In hopes of reducing Medicare spending, some policymakers have proposed charging seniors a copay for home-based care, with the idea that senior citizens will use it less if it isn't free. A new study in JAMA Internal Medicine, however, casts doubt on that premise.
The study found no evidence that imposing a copayment reduced the use of home healthcare, instead showing that a copay policy would increase out-of-pocket costs for homebound seniors, with little impact on utilization for certain services.
Last year, Republicans in the U.S. House of Representatives and former President Barack Obama, a Democrat, both proposed copays for the currently free Medicare benefit, citing rapid increases in home healthcare spending. The presumed reduction in seniors' usage, plus the copay revenues, would recoup $1.3 billion to Medicare over 10 years, they estimated.
To determine whether that was true, the authors gathered reams of data to analyze what has happened when private Medicare Advantage plans assessed copays for the benefit.
The study is based on the anonymous records of more than 290,000 seniors -- 135,302 in copay plans and 155,892 in non-copay plans. Of those, 10,417 people in copay plans used home healthcare, as did 11,629 in non-copay plans. For comparisons between plans, the researchers statistically controlled for factors such as enrollee age, race, gender and income.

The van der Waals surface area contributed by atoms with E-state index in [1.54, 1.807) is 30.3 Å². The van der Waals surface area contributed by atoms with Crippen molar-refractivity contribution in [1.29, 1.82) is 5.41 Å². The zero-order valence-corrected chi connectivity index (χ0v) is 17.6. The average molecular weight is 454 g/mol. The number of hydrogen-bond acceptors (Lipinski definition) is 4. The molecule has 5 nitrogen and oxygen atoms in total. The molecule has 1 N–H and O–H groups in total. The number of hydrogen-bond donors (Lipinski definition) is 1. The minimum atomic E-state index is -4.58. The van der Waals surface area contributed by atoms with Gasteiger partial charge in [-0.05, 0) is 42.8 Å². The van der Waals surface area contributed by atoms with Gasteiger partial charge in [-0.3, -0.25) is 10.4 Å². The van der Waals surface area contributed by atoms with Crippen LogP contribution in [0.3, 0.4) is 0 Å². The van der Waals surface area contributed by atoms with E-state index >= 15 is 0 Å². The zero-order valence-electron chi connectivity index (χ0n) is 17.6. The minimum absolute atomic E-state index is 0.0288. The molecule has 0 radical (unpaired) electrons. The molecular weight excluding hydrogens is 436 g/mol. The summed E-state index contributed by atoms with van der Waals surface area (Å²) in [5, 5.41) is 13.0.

The copays varied from $5 to $20 a visit. Because home care episodes typically involve many visits, that amounted to an estimated annual out-of-pocket cost of $165 to $660 per senior.
Despite those added costs, seniors in copay plans did not reduce their use of the benefit, according to several measures. The year after copays were imposed, there was no significant reduction in the proportion of seniors using home care, and there was no significant reduction in either care episodes or in total days of care.
The researchers tracked how many seniors left their Medicare Advantage plans altogether. They found that the more seniors used home healthcare, the more likely they were to leave their plan. So rather than give up home care, the authors said, seniors may have instead chosen to avoid copays by fleeing the plans that charged one.
Were a new federal copay policy to take hold, fleeing to a plan with no copay would no longer be possible. But the evidence still suggests that seniors would not reduce their home care usage.
Instead, the evidence shows that seniors' demand for home healthcare has little flexibility. Many seniors in the study were willing to stick with home care despite copays that were much higher than what lawmakers had proposed; the proposals called for $100 per episode, which would impose less out-of-pocket cost than almost any of the Medicare Advantage plans studied.
If seniors don't reduce their home care usage and instead endure the fees, it would raise copay money for Medicare, according to the study, but it would all come out of the pockets of seniors, regardless of their ability to pay.
Other studies have shown that when unavoidable healthcare costs mount, seniors often cut back on non-medical expenses such as food, housing, transportation and personal care.